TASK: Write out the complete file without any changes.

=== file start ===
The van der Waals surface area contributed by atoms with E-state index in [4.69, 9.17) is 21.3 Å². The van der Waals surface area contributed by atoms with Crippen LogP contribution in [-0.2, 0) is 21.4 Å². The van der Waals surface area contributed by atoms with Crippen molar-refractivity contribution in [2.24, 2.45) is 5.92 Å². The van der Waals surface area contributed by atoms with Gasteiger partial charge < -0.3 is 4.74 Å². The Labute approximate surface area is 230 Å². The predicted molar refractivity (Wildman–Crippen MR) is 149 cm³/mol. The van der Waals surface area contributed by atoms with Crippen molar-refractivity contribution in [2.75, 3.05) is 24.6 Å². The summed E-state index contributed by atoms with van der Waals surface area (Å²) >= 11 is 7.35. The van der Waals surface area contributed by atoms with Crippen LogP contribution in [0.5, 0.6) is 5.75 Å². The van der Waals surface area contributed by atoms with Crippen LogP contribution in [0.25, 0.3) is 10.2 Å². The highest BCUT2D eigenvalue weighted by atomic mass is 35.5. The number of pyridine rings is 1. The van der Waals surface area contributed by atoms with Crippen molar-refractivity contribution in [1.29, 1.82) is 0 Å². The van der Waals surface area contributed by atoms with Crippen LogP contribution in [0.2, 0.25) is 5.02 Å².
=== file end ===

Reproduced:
The van der Waals surface area contributed by atoms with E-state index in [4.69, 9.17) is 21.3 Å². The van der Waals surface area contributed by atoms with Crippen LogP contribution in [-0.2, 0) is 21.4 Å². The van der Waals surface area contributed by atoms with Crippen molar-refractivity contribution in [2.24, 2.45) is 5.92 Å². The van der Waals surface area contributed by atoms with Gasteiger partial charge < -0.3 is 4.74 Å². The Labute approximate surface area is 230 Å². The predicted molar refractivity (Wildman–Crippen MR) is 149 cm³/mol. The van der Waals surface area contributed by atoms with Crippen molar-refractivity contribution in [2.75, 3.05) is 24.6 Å². The summed E-state index contributed by atoms with van der Waals surface area (Å²) >= 11 is 7.35. The van der Waals surface area contributed by atoms with Crippen LogP contribution in [0.5, 0.6) is 5.75 Å². The van der Waals surface area contributed by atoms with Crippen LogP contribution in [0.25, 0.3) is 10.2 Å². The highest BCUT2D eigenvalue weighted by atomic mass is 35.5. The number of pyridine rings is 1. The van der Waals surface area contributed by atoms with Crippen molar-refractivity contribution in [1.29, 1.82) is 0 Å². The van der Waals surface area contributed by atoms with Crippen LogP contribution in [0.2, 0.25) is 5.02 Å².